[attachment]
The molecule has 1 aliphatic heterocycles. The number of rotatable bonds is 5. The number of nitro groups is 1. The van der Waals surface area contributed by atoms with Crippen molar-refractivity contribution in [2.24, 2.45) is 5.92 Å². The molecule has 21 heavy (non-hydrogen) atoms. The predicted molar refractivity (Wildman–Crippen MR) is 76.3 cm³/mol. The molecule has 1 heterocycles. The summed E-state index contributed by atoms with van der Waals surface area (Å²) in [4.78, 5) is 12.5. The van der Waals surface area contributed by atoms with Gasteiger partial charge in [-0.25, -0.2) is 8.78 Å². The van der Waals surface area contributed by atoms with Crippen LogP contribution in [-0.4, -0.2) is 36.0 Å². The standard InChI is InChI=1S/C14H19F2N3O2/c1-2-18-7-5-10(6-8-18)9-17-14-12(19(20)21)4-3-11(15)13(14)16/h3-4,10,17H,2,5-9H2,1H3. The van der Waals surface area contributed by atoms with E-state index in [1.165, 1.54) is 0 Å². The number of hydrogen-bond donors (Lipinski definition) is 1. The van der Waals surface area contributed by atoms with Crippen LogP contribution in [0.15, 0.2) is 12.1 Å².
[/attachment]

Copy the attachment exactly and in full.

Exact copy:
The molecule has 1 aliphatic heterocycles. The number of rotatable bonds is 5. The number of nitro groups is 1. The van der Waals surface area contributed by atoms with Crippen molar-refractivity contribution in [2.24, 2.45) is 5.92 Å². The molecule has 21 heavy (non-hydrogen) atoms. The predicted molar refractivity (Wildman–Crippen MR) is 76.3 cm³/mol. The molecule has 1 heterocycles. The summed E-state index contributed by atoms with van der Waals surface area (Å²) in [4.78, 5) is 12.5. The van der Waals surface area contributed by atoms with Gasteiger partial charge in [-0.25, -0.2) is 8.78 Å². The van der Waals surface area contributed by atoms with Crippen LogP contribution in [-0.4, -0.2) is 36.0 Å². The standard InChI is InChI=1S/C14H19F2N3O2/c1-2-18-7-5-10(6-8-18)9-17-14-12(19(20)21)4-3-11(15)13(14)16/h3-4,10,17H,2,5-9H2,1H3. The van der Waals surface area contributed by atoms with E-state index in [1.165, 1.54) is 0 Å². The number of hydrogen-bond donors (Lipinski definition) is 1. The van der Waals surface area contributed by atoms with Crippen LogP contribution in [0.15, 0.2) is 12.1 Å².